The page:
Poodle Skirts and Loneliness

I remember looking through a 4th grade yearbook the summer after having moved.  Our family had just moved across the ocean and I was missing my old friends.  I found a picture in the back that I hadn't seen previously and it was of me and 4 other girls.  It was a picture from "Fifties Day."  As I looked at the picture I remembered the night prior and how my family and I were scrambling to find some kind of fifties apparel at the last minute because we had forgotten about it.  We had a hard time finding anything and I ended up at school looking more like I thought it was Gypsy Day.  In the captured picture I am standing there all gypsy-like, smiling ear to ear, while my friends who were in the picture with me, were dressed perfectly in poodle skirts and bouncy pony-tails.  They were squeezed together in an effort to lean as far away from me as possible.

As I looked at the picture and realized what was captured in it, my face turned red and I felt something like a dream where one speaks but no one can hear.  I felt alone and embarrassed.

This wouldn't be my first marked memory of feeling lonely or excluded.  There would be many more to come.  I hesitated to write about this because it's much more than a lonely 4th grader's sob story.  I don't want anyone to feel sorry for me or 4th grade me.  I wanted to write about it because I believe unexpected good and depth has come from lots of moments like these in my life.

As I mom, I cringe and my heart aches at the mere thought of my own littles ever feeling lonely or left out or purposefully excluded.  I hate it and my first reaction is to get all mama-bear.  But then again, do I really want my kids to grow up without any depth of understanding or true empathy towards those that are in this kind of situation?  I long for my boys to grow up with strong, compassionate (feeling + action), brave hearts that move towards others and that can see and search for Jesus everywhere they go.   It's a much more sickening heart-break in an altogether different way, to imagine them growing up to be the kind of boys and men who just want to "fit in" and who choose to only be with those who "fit in," and do not fight for those who don't.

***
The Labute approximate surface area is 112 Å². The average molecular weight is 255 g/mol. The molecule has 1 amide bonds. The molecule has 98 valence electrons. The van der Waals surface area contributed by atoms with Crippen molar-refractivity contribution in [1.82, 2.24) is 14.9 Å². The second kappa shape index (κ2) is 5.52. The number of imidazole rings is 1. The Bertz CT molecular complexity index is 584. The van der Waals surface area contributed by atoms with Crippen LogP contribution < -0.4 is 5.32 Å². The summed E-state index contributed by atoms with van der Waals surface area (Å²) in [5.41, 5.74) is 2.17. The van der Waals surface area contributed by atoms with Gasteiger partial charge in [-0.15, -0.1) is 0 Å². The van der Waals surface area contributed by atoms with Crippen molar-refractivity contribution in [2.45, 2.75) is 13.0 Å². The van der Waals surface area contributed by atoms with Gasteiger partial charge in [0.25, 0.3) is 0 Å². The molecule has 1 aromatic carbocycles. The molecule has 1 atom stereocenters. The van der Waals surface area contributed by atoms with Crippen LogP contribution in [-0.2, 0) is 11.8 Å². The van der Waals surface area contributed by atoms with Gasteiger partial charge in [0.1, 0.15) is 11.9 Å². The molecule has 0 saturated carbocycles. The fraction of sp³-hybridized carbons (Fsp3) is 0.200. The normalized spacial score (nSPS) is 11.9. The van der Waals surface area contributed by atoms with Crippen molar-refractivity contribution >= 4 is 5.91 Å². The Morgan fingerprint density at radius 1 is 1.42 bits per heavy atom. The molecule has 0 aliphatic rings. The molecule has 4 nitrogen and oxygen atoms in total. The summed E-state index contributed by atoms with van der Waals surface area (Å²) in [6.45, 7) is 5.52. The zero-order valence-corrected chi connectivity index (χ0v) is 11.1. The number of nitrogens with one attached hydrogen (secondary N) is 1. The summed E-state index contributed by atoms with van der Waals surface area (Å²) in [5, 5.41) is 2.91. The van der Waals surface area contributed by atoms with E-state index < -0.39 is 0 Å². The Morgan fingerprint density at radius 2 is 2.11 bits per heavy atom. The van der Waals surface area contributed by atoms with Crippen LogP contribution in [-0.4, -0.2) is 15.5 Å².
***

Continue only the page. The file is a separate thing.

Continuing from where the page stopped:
It was moments like these that taught me to notice when someone is left out.  It taught me to care about those that feel different or might not fit in to whatever shallow box some random group of (mostly likely shallow and fearful) people are saying they should fit into.

Times of loneliness can teach the eye and heart to see Jesus like nothing else.   It can bring us to his heart and grow our own hearts for others.

One of my favorite books as a child was Crow Boy.  I devoured it over and over again, feeling sad when the main character is left out and asking my parents over and over again why he was left out and why he did things differently or why he came from a different background.  And I loved and never tired of the 2nd half of the story when someone noticed the beauty of crow boy's differences and how good came from the sad.

If you are feeling lonely today, turn to Jesus who knows you, sees you and understands the depths of loneliness like NO other.

Maybe I could have dressed more perfectly that spring day years ago.  If only I hadn't forgotten or if only my parents had esteemed dressing up for a decades day the most important thing in the universe....  Perhaps I would have been spared the moment of embarrassment and the feeling of loneliness months later when I looked through my yearbook.  But I wonder if not having that loss -the loss of "fitting in" in that moment, along with moments that were to come, would have brought me a greater loss of heart in the end.

In Philippians 3:7-10,  Paul wrote, this:  "But whatever gain I had, I counted as loss for the sake of Christ.  Indeed, I count everything as loss because of the surpassing worth of knowing Christ Jesus my Lord. For his sake I have suffered the loss of all things and count them as rubbish, in order that I may gain Christ and be found in him, not having a righteousness of my own that comes from the law, but that which comes through faith in Christ, the righteousness from God that depends on faith— that I may know him and the power of his resurrection, and may share his sufferings, becoming like him in his death, that by any means possible I may attain the resurrection from the dead."

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